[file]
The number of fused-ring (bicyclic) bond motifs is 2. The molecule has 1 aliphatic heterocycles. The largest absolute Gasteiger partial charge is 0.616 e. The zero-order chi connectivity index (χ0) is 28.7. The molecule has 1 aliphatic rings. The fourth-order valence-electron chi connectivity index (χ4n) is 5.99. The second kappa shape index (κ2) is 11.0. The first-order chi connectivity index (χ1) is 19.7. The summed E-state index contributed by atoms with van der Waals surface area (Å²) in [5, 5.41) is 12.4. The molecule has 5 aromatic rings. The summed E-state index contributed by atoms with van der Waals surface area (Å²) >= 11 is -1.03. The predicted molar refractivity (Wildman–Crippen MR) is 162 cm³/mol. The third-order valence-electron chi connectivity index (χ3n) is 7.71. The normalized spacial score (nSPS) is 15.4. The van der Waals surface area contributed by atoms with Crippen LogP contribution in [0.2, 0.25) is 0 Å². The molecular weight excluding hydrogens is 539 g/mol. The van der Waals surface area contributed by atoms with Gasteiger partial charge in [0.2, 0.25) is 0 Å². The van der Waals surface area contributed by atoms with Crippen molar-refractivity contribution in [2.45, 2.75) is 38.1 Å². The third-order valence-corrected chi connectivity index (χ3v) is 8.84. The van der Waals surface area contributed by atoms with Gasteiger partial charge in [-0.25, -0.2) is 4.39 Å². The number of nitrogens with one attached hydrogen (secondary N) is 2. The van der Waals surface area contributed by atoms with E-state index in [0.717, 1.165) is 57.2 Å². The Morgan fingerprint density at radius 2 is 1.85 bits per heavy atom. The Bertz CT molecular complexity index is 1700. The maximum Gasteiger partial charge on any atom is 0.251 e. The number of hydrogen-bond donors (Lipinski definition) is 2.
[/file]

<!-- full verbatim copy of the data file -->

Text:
The number of fused-ring (bicyclic) bond motifs is 2. The molecule has 1 aliphatic heterocycles. The largest absolute Gasteiger partial charge is 0.616 e. The zero-order chi connectivity index (χ0) is 28.7. The molecule has 1 aliphatic rings. The fourth-order valence-electron chi connectivity index (χ4n) is 5.99. The second kappa shape index (κ2) is 11.0. The first-order chi connectivity index (χ1) is 19.7. The summed E-state index contributed by atoms with van der Waals surface area (Å²) in [5, 5.41) is 12.4. The molecule has 5 aromatic rings. The summed E-state index contributed by atoms with van der Waals surface area (Å²) >= 11 is -1.03. The predicted molar refractivity (Wildman–Crippen MR) is 162 cm³/mol. The third-order valence-electron chi connectivity index (χ3n) is 7.71. The normalized spacial score (nSPS) is 15.4. The van der Waals surface area contributed by atoms with Crippen LogP contribution in [0.2, 0.25) is 0 Å². The molecular weight excluding hydrogens is 539 g/mol. The van der Waals surface area contributed by atoms with Gasteiger partial charge in [0.2, 0.25) is 0 Å². The van der Waals surface area contributed by atoms with Crippen molar-refractivity contribution in [2.45, 2.75) is 38.1 Å². The third-order valence-corrected chi connectivity index (χ3v) is 8.84. The van der Waals surface area contributed by atoms with Gasteiger partial charge in [-0.25, -0.2) is 4.39 Å². The number of nitrogens with one attached hydrogen (secondary N) is 2. The van der Waals surface area contributed by atoms with E-state index in [0.717, 1.165) is 57.2 Å². The Morgan fingerprint density at radius 2 is 1.85 bits per heavy atom. The Bertz CT molecular complexity index is 1700. The maximum Gasteiger partial charge on any atom is 0.251 e. The number of hydrogen-bond donors (Lipinski definition) is 2.